By Zachary Horner, Chatham News + Record Staff
As State Superintendent of Public Instruction Mark Johnson said in a letter to parents, teachers and caregivers, “We know this will not be easy for anyone.”
After Gov. Roy Cooper’s executive order closed all public schools in North Carolina for two weeks — joining many of his governor colleagues across the United States — the state’s school systems, including Chatham County Schools, have had to make adjustments in a quick amount of time.
The announcement came Saturday, and by Monday, CCS had begun to put things in place.
Jennifer Özkurt, the district’s school nutrition director, told parents and caregivers in a voicemail Monday afternoon that free meals for those 18 and younger and paid meals for adults would begin the next day.
“Although the school system is closed at this time, we are committed to feeding the community and our children,” she said.
So on Tuesday, the cafeterias at Pittsboro Elementary, Virginia Cross Elementary and Siler City Elementary schools began serving breakfast and lunch. Virginia Cross Elementary (91.79 percent) and Siler City Elementary (85.67 percent) have the highest and third-highest populations of students receiving free and reduced lunch from the school system.
And on Wednesday, the rest of the district’s schools — save for Margaret B. Pollard and Horton Middle Schools and Perry Harrison Elementary School — also began serving.
At all locations now, breakfast and lunch is available from 9:30 a.m. to 1:30 p.m.
Adults could buy breakfast for $2 and lunch for $4. Ozkurt added that the district was in the process of setting up mobile food distribution sites and would be announcing that soon through its website and Facebook (@ChathamCountySchoolsNC) and Twitter (@ChathamCoSch) accounts.
“We encourage you to take advantage of this opportunity,” she said, “and it is always our pleasure to serve you.”
On the teaching side, the district has already set up an “at-home learning” site for students, teachers and families to access instructional material during the two-week period at home. While still under construction, the site — sites.google.com/chatham.k12.nc.us/ccs-ahl/home — promises to be a central hub for all information related to Chatham County Schools while campuses are closed to classes.
“Chatham County School System believes that every student deserves access to rigorous, relevant and engaging learning opportunities,” the website states. “While we cannot replace the value of the teacher-to-student interaction in the classroom, we are working to provide supplemental resources and activities that will help students remain engaged in learning while schools are closed.”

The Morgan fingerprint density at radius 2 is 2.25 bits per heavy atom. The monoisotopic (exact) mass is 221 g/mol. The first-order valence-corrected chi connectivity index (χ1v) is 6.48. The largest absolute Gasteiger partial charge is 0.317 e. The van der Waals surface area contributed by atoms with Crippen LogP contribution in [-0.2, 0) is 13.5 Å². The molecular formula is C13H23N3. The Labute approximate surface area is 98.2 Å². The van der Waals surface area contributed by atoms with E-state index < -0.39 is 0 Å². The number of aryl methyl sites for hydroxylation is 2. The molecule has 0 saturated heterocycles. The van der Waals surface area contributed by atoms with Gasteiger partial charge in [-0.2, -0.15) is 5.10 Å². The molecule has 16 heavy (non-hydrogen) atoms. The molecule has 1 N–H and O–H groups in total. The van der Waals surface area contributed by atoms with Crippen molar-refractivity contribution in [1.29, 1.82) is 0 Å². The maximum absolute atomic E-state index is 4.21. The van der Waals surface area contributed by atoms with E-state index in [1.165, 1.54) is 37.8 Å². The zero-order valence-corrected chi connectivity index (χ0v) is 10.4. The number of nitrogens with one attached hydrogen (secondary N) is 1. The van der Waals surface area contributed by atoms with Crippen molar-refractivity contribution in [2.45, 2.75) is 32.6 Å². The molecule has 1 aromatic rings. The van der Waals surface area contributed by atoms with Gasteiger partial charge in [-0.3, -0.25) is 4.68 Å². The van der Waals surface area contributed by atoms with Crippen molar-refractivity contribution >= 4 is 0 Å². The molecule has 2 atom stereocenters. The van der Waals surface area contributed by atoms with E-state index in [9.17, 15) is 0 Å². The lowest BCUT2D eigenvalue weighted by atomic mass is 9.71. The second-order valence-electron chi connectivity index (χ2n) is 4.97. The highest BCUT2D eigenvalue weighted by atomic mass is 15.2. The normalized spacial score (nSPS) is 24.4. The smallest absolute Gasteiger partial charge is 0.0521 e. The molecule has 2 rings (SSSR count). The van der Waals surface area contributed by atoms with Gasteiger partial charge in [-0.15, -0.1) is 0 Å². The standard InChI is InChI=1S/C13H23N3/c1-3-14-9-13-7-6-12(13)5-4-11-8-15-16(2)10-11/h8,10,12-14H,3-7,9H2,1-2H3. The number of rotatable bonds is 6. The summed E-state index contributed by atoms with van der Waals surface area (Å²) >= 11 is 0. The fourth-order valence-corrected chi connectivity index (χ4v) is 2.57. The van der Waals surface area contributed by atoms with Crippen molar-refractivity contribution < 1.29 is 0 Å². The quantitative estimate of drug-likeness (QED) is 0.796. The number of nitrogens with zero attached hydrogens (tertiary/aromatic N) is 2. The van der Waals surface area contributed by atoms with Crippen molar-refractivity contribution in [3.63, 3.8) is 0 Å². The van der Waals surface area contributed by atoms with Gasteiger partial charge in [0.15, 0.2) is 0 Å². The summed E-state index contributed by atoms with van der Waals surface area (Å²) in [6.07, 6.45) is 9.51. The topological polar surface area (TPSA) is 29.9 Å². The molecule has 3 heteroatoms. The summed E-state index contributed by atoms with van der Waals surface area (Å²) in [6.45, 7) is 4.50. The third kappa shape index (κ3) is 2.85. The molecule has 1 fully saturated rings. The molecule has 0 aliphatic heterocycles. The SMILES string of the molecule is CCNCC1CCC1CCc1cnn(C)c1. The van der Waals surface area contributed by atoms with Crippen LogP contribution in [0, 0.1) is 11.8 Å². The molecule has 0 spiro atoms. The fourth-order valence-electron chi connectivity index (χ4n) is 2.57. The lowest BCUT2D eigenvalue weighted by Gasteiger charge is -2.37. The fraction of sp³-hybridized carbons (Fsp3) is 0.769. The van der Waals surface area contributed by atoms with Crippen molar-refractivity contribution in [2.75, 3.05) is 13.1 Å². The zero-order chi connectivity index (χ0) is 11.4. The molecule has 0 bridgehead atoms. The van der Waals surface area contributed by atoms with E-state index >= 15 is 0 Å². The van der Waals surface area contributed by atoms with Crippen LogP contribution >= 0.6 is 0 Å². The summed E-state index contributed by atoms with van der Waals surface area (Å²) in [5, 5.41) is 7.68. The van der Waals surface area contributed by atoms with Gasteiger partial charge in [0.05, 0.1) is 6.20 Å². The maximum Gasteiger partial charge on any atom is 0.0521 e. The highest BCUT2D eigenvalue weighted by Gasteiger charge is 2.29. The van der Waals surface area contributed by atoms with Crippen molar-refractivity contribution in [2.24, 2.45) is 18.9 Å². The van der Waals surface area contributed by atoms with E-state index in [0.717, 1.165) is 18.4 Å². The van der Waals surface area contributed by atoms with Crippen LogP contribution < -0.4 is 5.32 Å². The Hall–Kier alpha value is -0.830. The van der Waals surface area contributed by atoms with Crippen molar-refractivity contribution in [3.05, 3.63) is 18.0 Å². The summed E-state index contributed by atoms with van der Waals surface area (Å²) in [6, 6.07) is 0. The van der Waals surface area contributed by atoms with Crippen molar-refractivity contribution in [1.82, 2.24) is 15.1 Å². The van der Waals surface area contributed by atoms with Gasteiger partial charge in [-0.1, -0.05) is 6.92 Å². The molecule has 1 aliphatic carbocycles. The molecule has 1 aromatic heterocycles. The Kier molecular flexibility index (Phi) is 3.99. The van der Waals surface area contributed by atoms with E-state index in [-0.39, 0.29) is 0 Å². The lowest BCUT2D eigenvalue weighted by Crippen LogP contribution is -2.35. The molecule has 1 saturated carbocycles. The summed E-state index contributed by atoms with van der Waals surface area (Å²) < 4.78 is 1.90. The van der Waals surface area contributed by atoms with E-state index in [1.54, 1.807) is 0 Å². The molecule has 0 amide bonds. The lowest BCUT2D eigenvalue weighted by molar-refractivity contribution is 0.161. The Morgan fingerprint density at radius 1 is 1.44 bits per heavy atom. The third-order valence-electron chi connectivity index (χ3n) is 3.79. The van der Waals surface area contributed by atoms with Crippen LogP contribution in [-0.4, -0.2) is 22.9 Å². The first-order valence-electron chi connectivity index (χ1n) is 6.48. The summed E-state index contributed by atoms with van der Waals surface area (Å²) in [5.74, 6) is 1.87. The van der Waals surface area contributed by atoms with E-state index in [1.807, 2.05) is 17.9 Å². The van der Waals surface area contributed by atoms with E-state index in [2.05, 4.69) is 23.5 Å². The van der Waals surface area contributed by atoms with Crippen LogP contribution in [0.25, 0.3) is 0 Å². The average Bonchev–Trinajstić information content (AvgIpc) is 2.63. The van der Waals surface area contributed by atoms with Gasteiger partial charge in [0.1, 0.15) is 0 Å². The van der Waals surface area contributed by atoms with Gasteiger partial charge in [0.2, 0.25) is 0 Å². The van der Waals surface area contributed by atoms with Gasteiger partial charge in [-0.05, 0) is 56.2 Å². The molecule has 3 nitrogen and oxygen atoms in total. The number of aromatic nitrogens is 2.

Keith Medlin, the district’s chief information & technology officer, said the district has devices for all K-12 students to take home to access the materials. All 7th through 12th grade students are part of CCS’ 1-to-1 Student Device Program, which means they already have devices, and Medlin said the district is working to get a program in place for students in kindergarten through 6th grade.
He added that printed resources will be available for K-8 students — “developed in coordination with district curriculum leaders to align to state standards and provide two to three weeks of content depending on the student and the pace they progress” — and teachers will be prepared to assist students in this different form of learning.
“Instructional staff, including teachers, will be working with their students in a variety of ways, and we are in the process of establishing those expectations, as well,” Medlin said. “Chatham County Schools has been developing teacher capacity of digital learning alongside our 1-to-1 Student Device Program, and while this is a significant change in how we do business, we are prepared with highly qualified and capable teachers who will meet this new challenge.”
The status of the district’s spring break, currently scheduled for April 6-10, would be decided later, according to CCS Public Relations Coordinator John McCann, and returning to class is a state decision.
Johnson, the top education official in the state, said he supported Cooper’s decision to close school’s and that “the safety and well-being of students is a top priority for NC public schools.”
“No one is happy that we find ourselves in this situation, but we will persevere,” he said. “As a nation, we have overcome worse by working together. When we face seemingly insurmountable challenges at their worst, we put other issues aside and respond with our best.”
For the latest on how Chatham County Schools is responding to COVID-19, visit chatham.k12.nc.us/coronavirus.
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